The union representing New Zealand doctors has labeled a new website which allows members of the pubic to rate doctors as setting a "dubious precedent" which does not guarantee "greater transparency or improved quality of care".
The Association of Salaried Medical Specialists (ASMS) has release a statement objecting to a the new website Whitecoat, supported by a health insurance company, as raising "serious concerns about fair treatment of doctors".
The New Zealand launch of the whitecoat.co.nz website, already active in Australia as a digital health care directory, will allow patients to rate their doctor across several categories and to comment on their overall impressions.
"What happens if a doctor initiates child protection proceedings because they are concerned about a child's well-being, and one of the parents involved subsequently rates the doctor poorly or posts negative comments?" executive director of ASMA Ian Powell said.
"There are circumstances in which comments posted on the website could post an actual danger to the doctor's safety, for example when doctors perform abortions or carry out other treatment or procedures that some individuals or groups find contentious."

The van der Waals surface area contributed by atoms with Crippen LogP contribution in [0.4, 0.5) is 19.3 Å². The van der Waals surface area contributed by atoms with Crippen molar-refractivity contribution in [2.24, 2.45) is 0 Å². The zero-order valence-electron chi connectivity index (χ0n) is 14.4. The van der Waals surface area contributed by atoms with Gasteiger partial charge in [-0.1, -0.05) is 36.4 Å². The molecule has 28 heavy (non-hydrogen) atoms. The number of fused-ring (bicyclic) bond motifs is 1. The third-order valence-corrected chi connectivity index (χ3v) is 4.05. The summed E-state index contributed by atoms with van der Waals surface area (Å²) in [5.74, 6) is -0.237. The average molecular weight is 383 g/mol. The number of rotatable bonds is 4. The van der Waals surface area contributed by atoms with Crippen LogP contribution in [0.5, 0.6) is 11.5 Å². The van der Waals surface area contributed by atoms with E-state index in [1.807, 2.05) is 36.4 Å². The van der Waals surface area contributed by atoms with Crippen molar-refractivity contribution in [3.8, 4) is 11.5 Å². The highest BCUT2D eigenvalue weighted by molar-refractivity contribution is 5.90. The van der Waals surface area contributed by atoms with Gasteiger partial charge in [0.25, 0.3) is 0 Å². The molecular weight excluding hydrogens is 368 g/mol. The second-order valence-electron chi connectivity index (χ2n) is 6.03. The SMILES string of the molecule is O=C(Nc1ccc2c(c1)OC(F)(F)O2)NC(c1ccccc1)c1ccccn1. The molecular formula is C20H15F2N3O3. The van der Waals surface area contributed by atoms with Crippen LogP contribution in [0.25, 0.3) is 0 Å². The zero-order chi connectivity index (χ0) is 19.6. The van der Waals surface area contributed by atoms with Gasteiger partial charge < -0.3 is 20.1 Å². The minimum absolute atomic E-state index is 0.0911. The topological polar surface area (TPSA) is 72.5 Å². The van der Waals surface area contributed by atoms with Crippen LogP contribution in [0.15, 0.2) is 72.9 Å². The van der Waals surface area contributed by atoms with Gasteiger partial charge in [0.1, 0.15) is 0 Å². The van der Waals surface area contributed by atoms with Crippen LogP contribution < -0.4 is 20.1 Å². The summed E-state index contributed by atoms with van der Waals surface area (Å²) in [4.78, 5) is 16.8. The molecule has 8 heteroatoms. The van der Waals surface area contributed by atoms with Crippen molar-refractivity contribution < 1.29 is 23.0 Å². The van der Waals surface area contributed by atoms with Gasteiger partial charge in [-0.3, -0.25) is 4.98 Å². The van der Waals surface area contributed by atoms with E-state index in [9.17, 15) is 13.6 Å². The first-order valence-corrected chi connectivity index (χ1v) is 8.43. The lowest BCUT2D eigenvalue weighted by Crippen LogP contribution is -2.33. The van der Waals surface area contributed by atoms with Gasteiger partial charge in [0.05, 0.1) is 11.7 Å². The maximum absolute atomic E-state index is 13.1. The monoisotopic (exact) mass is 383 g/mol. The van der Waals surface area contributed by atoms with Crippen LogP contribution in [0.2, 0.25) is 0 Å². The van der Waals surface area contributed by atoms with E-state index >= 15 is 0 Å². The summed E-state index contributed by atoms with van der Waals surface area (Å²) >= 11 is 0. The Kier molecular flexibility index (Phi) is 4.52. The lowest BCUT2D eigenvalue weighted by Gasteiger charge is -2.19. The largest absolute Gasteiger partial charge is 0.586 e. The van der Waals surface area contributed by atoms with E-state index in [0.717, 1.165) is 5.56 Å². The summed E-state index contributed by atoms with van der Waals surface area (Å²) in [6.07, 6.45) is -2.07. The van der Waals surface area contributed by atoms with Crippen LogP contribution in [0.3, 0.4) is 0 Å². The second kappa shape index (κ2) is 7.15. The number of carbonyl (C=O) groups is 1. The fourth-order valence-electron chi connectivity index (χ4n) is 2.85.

The Whitecoat website lists thousands of healthcare providers.
Mr Powell says ASMS has strong concerns about the backing of health insurance companies with their own vested interests for the whitecoat website.
"It's also important to make the point that popularity and charm in a health professional does not automatically mean a higher standard of clinical practice or better outcomes of care – for example, Dr Harold Shipman was loved by his patients!" Mr Powell said.
"Patient care is more complex than this. Patients in New Zealand’s public health system do not have the luxury of choice with regard to their treatment provider, and it is irresponsible to suggest that they do.
"They are not choosing between different types of vacuum cleaners; they need compassionate, qualified expert medical care, not the latest brand. And that type of treatment is usually delivered by teams of health professionals, rather than a single doctor.
"Patients are not consumers, and doctors are not commodities."